Nursing Students and Their Role in Disaster in Saudi Arabia

Disasters occur on a regular basis across the globe and pose a significant threat to people’s life. The disasters may range from tsunamis to fire outbreaks. According to the World Health Organization, disaster refers to a severe interruption of the normal life of society resulting in heavy material, human, environmental and economic losses that surpass the capacity of the affected civilization to manage through its resources (Alim, Kawabata & Nakazawa, 2015). A majority of the disasters are hard to predict. However, for disasters such as hurricanes, volcanoes, and floods the health care personnel are alerted in advance to make the necessary preparations. The medical personnel must treat each kind of disaster independently. The medical schools require equipping nursing students with skill and abilities to deal with emergencies. Unfortunately, not many students have adequate skills to deal with different forms of disasters (Beaubien & Baker, 2004). It underscores the need to reevaluate the undergraduate degree curriculum to ensure that it equips students with skills in disaster preparedness. This paper will evaluate how the undergraduate degree prepares nursing students for their role in disaster in Saudi Arabia and other parts of the world.

Background

A disaster may occur at any moment resulting in a severe civic health crisis. Meteorologists can anticipate disasters that occur as a result of adverse weather conditions and alert the health professionals to take necessary precautions. Other disasters like the stampede witnessed at Mecca, disease outbreaks and terrorist attacks are hard to anticipate. According to Chapman and Arbon (2008), the nurses must have the requisite skills to prepare for all forms of disasters regardless of the variations in inevitability. The nurses should have the capacity to shield the public from potential adverse effects that may arise as a result of a disaster.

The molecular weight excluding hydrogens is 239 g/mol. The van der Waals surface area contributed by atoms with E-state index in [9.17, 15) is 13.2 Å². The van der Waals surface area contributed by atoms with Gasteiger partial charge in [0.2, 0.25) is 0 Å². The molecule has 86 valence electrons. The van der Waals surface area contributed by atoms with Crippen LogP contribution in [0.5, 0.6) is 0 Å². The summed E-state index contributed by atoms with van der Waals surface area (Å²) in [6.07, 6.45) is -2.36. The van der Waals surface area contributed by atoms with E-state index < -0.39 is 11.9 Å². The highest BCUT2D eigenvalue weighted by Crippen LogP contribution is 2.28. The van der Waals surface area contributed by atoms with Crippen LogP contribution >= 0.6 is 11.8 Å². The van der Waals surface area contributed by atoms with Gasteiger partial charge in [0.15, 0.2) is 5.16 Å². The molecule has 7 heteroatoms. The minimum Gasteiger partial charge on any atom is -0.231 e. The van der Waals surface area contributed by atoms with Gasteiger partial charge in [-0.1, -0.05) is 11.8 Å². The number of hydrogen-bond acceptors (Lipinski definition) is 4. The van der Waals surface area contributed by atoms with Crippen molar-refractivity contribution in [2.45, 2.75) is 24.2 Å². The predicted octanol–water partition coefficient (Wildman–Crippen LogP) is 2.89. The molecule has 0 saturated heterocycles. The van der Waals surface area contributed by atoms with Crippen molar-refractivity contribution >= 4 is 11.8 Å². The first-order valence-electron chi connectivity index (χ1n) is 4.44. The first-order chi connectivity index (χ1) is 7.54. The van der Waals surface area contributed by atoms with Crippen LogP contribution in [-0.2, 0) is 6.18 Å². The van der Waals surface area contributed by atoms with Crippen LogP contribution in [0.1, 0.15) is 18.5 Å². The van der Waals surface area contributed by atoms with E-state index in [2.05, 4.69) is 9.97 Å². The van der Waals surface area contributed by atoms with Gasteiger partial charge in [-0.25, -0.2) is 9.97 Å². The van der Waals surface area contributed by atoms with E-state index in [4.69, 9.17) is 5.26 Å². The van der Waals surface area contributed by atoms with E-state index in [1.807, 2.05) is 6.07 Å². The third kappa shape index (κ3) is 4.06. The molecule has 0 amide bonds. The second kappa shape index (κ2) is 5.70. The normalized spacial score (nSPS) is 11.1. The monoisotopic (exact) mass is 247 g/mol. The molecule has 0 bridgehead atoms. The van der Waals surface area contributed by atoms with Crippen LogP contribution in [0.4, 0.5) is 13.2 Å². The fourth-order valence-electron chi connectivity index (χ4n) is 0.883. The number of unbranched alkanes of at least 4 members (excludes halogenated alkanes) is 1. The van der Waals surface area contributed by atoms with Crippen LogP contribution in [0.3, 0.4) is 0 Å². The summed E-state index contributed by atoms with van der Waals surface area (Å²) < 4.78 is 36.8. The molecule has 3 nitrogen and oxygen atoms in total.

Saudi Arabia encounters natural disasters like earthquakes, floods, and the outbreak of respiratory diseases among others. The disasters cause massive deaths in the country. Besides, they result in conditions that demand a quick public health rejoinder to mitigate adverse economic and health impacts (Hammad, Arbon, Gebbie & Hutton, 2012). Recently, the country experienced a catastrophe when a crane fell killing at least one hundred pilgrims at Mecca. Another incidence that signified the need for a speedy response was the stampede that happened at Mecca leaving over 700 pilgrims dead. The nursing professionals did not respond promptly to help those injured during the stampede (Alzahrani & Kyratsis, 2016). Apart from natural disasters, Saudi Arabia is prone to man-made catastrophes like terrorist attacks that target mosques and public places. These events call for disaster preparedness in Saudi Arabia.

Saudi Arabia does not appreciate the role of nursing students in responding to emergencies. As a result, the country has made little effort to ensure that medical training institutes equip nursing students with skills to handle disasters. As terrorists continue to advance technologically, the chances are high that they might venture into production of bioweapons (Bajow et al., 2015). It can be hard for military personnel to respond to a bioweapon attack. However, the nursing students and other health care professionals can play a significant role in ensuring that the assault does not cause severe damage. The nursing students can help to assess epidemiological patterns, therefore stopping further exposure. It underlines the reason Saudi Arabia requires preparing the undergraduate nursing students for their role in disaster response.